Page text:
And just like with the literary erotica, we need to see both sides: not only do we lust to experience the rush of the danger and the resulting triumph of victory, we want– we need– to see the negative consequences of that fictitious victory. We must see the inevitable downward spiral and destruction of the victor, so that we, as a culture, can console ourselves that our comparatively risk-free (and boring) lifestyle is the right and prudent one, even if it isn’t anywhere near as exciting.
In short, risk, like lust, is culturally safe to indulge in by way of the story, but only if it reinforces our commitment to never actually go there ourselves. And thus, we put the books down, take a deep breath, and go back to our normal, risk free, passion-free daily lives, much safer than we’ve probably ever been in the history of civilization…
Oh, so very, very bored.
*I’m not talking about romance novels here, where it is perfectly good and fine for the lovers to live happily together in the end. The main draw of literary erotica is the forbidden aspect of it.
For a few years now I have been sincerely seeking to understand the perspective of people with differing opinions, particularly regarding political issues. As a result, I’ve learned a few shocking, undeniable truths. The first is that there are obnoxious morons on both sides. The second is that, for the most part, the obnoxious morons are the minority. And the third (and perhaps most shocking of all) is that most liberals and conservatives actually want the same things. They all want to take care of themselves, their families and their communities, and they all prize their concept of freedom.
That’s easy to gloss over, so let me reiterate: for my liberal friends, most conservatives are not racist, war-mongering greed-mongrels who hate sick people. And for my conservative friends, most liberals are not smarmy, lazy America-haters itching to hand the keys of democracy over to the Taliban. Seriously. Accusing those who disagree of being part of some cartoonish cabal of “Other” is the height of intellectual laziness.
So. We all want more or less the same thing. The difference– and it is a huge chasm of difference indeed– is in the method of achieving those things.
I think I may have hit on the main root of the philosophical divide between liberal and conservative. Understanding it might go a long way in helping us to bridge that divide, or at least modify our debate to make it more effective. In the interest of clarity and brevity, I’ll sum it up in a neat little capsule: Human potential/goodness versus Human limitation/falleness.
Here’s my premise (and this is, of course, open to debate): the pure ideological liberal believes that humanity is essentially good, and brimming with untapped potential. The pure ideological conservative, on the other hand, believes that humanity, while occasionally transcendent, is imminently corruptible, and limited in potential for perfection.
Try that on for size. How does it feel? Seem like a fit? Maybe not? Let me expand on the idea.
The Liberal Utopia
Because the liberal-minded thinker believes in the goodness and unlimited potential of humanity, she believes that a perfect system of human governance is entirely possible. If there are still people who are hungry, poor or sick, then the current governmental system is a failure and must be modified, updated, or completely rebuilt. The evidence for this is rampant. Fifty percent of Barack Obama’s entire election campaign hinged on the word “Change”. A popular rallying cry for liberal-minded activists is “rebuild America”. When conservatives get irate about the constitution being “trampled on”, the modern liberal shrugs at their stubborn, nearly religious reverence for a tired old document.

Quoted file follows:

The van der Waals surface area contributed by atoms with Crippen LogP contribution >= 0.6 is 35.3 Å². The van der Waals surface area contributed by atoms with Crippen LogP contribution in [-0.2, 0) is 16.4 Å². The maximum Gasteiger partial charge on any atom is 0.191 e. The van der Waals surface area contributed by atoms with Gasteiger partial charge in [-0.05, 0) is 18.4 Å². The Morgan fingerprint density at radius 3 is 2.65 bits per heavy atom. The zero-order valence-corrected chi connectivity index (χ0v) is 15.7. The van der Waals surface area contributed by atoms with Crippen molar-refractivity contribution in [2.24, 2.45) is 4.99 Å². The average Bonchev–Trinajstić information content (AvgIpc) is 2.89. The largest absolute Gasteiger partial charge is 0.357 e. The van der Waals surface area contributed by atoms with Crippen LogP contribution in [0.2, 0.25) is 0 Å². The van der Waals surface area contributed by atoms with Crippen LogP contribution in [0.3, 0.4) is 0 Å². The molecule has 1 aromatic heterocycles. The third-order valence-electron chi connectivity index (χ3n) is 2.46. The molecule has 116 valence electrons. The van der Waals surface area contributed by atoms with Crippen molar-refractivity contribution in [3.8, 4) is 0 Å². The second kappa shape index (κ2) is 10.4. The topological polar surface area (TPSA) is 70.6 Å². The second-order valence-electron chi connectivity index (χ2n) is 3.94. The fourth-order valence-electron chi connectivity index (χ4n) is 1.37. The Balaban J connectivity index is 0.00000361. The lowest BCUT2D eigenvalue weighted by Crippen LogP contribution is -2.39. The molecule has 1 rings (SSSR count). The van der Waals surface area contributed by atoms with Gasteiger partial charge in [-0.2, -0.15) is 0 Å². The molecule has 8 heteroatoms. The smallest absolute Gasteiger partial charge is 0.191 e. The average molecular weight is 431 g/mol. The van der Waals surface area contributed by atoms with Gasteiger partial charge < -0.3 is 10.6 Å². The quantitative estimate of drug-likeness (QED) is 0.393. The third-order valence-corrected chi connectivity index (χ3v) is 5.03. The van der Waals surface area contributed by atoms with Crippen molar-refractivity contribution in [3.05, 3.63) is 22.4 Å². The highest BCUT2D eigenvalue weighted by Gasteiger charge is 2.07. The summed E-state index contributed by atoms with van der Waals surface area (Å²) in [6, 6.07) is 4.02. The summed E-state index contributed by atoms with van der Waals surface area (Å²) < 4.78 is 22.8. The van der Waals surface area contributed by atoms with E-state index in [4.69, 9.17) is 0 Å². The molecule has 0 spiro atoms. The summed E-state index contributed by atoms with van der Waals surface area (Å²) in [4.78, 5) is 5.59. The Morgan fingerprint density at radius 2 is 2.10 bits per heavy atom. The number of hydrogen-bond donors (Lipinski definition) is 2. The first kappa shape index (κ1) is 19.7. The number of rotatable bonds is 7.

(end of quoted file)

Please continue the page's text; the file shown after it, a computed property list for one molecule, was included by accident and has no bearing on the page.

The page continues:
And in the context of unlimited human potential, this makes perfect sense. As a species, we are constantly evolving, outgrowing old governmental constraints, reworking our methods to accomplish more, always striving toward our ultimate potential of perfect human society. Why should we rigidly cling to old systems simply for the sake of those systems? The old systems are, in fact, the problem. The solution is human inventiveness, a willingness to embrace change, and a belief that together we can– nay, should– create a perfect society where no one is ever sick, no one has less than anyone else, and everyone is free to pursue their own betterment without the twin constraints of greed and need.
In short, if humanity is constantly evolving, then a perfect society is the ultimate goal. The American system, obviously flawed as it is, should be altered or remade by a progressive and good humanity, not embraced and revered as it is for its own sake.
The Conservative Utopia
Because the conservative-minded thinker believes that humanity is ultimately corruptible and limited, he believes that there is no perfect society, and that, in fact, the best possible government is one with built-in safeguards against the inherent abuses wherever humanity and power coincide. The conservative reveres the American system (with the American Constitution at it’s core) because while the system can be abused by corrupt leaders for a time, it is designed specifically to limit those abuses via balanced power, accountability, and term limits. The damage done by one corrupt leader can– and inevitably will– be rectified by the built-in “regime change” that occurs every four years.
In terms of social culture, the conservative thinker observes entropy, not evolution, as the model for humanity. Rather than constantly progressing toward perfection, human history points to a constant, gradual (and sometimes catastrophic) breakdown over time. Civilizations always fall. With this in mind, the goal is to find the admittedly imperfect system that seems, within the constraints of entropy and base human nature, to preserve the best possible outcome for the longest period of time. At some point, when the outcome is consistently good (but by no means perfect) changes to that fundamental system inevitably produce weakness, not growth.
In short, if humanity is always corruptible and limited by that corruption, then the concept of a human-created utopia is a foolish fantasy. The American governmental experiment may be flawed– and certainly it is– but it is the best that can be hoped for, since it limits the inevitable abuses of base humanity.